I’m in Toronto this morning, where I spent the day yesterday with members of the Business Council of Canada, in preparation for the Fortune Global Forum we’re holding here Oct. 15-17. (Details here.) Not surprisingly, I found the Canadian business leaders focused on three of the same big issues that are engaging their counterparts south of the border:
- Whither Trump? Canadians are clearly both amazed and miffed at America’s abandonment of the TPP treaty, its hard line on NAFTA, and its general retreat from the global institutions that formed the basis of post-World War II prosperity. Karl Rove, Ezra Klein and Ann Compton tried their best, but did little to eliminate their bewilderment.
- The training imperative. With unemployment at post-War lows, it’s painfully clear that society’s great challenge is not to create more jobs, but rather to create better programs that prepare people for the jobs that exist. RBC CEO David McKay is taking the lead for the council in building coalitions to expand cooperative work arrangements, internships, apprenticeships and other work-integrated learning programs.
- How to meld profit with purpose. The Council was hosted at a learning center run by two extraordinary young Canadians, Craig and Marc Kielburger, who created a group of organizations—WE Day, WE Charity, ME to WE—designed to help young people who want to become social entrepreneurs. In their book WEconomy, written with Richard Branson’s daughter Holly, the three say that in today’s economy: “if brands can’t finish the sentence: I am making the world better because ______, they can’t and won’t compete. In a matter of decades, companies that disregard the health of the people and the planet will be obsolete.” Let’s hope they are right; but in any event, it is encouraging to see their elders paying such close attention.
Separately, take time today to read the deep dive into the retail business by Fortune’s Phil Wahba—who, coincidentally, is also Canadian. Turns out not every retail company taken over by private equity a decade ago has bitten the dust (think Toys R Us, Sports Authority, etc.). Among the winning survivors of Hurricane Amazon are beneficiaries of PE-led turnarounds like Restoration Hardware, Dollar General, and—here in Toronto—Canada Goose.
More news below.
Alphabet’s profits for Q1 were up almost three-quarters, thanks to an increase in ad revenue. First-quarter net income was $9.4 billion, up from $5.4 billion the year before. Revenue was up 26%. That said, $3 billion of the boost came from changes to accounting rules, and there was also a $1.1 billion benefit from currency exchange fluctuations. BBC
Google and Privacy
Google CEO Sundar Pichai does not think the company has anything to fear from the EU’s incoming General Data Protection Regulation. But, while it’s true that most of Google’s ad revenue comes from search, and is therefore less sensitive to privacy regulation, the GDPR could have a big impact on the part of its business that comes from placing targeted ads on publishers’ webpages. Fortune
Stung by criticism over its content moderation policies, Facebook has for the first time published its guidelines for moderators. It has also launched an appeals mechanism for those who want to complain about their pages or posts being taken down. Meanwhile, YouTube also has been on a transparency push, detailing how AI helped it remove over 8 million videos in one quarter. Fortune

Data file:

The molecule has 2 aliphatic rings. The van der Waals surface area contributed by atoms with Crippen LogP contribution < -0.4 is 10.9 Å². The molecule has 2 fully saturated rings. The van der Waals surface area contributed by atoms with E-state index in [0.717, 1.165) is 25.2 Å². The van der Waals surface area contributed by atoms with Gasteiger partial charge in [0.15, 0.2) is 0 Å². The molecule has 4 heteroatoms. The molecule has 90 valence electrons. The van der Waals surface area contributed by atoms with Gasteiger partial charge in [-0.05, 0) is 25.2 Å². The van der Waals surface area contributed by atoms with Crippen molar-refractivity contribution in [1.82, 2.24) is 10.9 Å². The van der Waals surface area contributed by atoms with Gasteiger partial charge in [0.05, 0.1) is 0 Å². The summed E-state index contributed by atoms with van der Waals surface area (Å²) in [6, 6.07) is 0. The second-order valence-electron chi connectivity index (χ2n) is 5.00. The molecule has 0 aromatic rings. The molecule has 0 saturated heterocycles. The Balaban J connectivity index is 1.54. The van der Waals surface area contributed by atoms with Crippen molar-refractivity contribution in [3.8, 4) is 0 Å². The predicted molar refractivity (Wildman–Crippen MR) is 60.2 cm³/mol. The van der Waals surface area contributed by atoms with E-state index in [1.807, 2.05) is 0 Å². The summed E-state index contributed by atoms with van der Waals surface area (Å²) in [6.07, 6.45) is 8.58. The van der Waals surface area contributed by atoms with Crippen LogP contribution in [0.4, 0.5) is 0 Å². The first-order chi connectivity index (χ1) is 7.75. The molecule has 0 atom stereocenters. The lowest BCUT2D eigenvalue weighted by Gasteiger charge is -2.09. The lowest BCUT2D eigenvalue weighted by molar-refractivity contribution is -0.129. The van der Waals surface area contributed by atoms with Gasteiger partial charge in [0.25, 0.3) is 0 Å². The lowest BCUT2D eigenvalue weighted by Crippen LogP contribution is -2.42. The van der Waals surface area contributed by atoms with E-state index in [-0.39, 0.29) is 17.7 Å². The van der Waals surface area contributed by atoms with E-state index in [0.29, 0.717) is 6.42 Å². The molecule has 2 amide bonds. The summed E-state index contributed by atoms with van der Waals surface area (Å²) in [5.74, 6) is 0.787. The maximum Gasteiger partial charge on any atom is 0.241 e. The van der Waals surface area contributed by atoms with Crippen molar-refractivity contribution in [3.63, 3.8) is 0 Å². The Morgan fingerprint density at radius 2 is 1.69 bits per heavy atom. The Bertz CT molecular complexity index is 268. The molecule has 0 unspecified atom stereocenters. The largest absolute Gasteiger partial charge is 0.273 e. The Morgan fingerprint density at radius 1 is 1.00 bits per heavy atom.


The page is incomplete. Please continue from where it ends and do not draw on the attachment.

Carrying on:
A 25-year-old is in custody after a van, which he is suspected of driving, plowed into pedestrians in Toronto yesterday. Witnesses say the driver deliberately drove over people on the sidewalk, killing at least 10. Alek Minassian was arrested by a policeman less than half an hour after the attack. Authorities are not calling this a terrorist attack at this point. CNN
Around the Water Cooler
Volkswagen in China
Although China is preparing to relax its limits on foreign ownership in the automaker sector, Volkswagen says it will still need to partner with “local tech enterprises” there. VW currently makes cars in the country in a 50-50 partnership with a local player, as the law requires. “From our side, we are really set up very nicely here in China,” said new CEO Herbert Diess. CNBC
Wells Fargo and General Electric shareholders may shortly be giving the companies’ auditor, KPMG, a very hard time. Wells Fargo, which KPMG has audited since 1931, has recently suffered accounting scandals. And GE, which KPMG has audited since 1909, is also in financial difficulty and facing regulatory investigation. The shareholder advisory service Glass Lewis is now advising both companies’ shareholders to demand a new auditor. Financial Times
More Tariffs Please
Big business doesn’t like President Trump’s Chinese tariffs, but some small businesses are asking for more. They include manufacturers of items such as steel wheels and safes. Trump’s tariffs have not so far targeted the Chinese companies making such goods, but companies such as Americana Development (a steel-wheel maker) and Champion Safe say the prices they pay for steel have risen by a quarter, creating an unfair advantage for their Chinese rivals. Bloomberg
United Airlines CEO Oscar Munoz is forgoing his bonus for 2017, in order to show “accountability and integrity” over the incident in which passenger David Dao was dragged off one of the carrier’s flights. So Munoz will get $9.56 million in compensation for the year’s work, little more than half what he pulled in for 2016. Fortune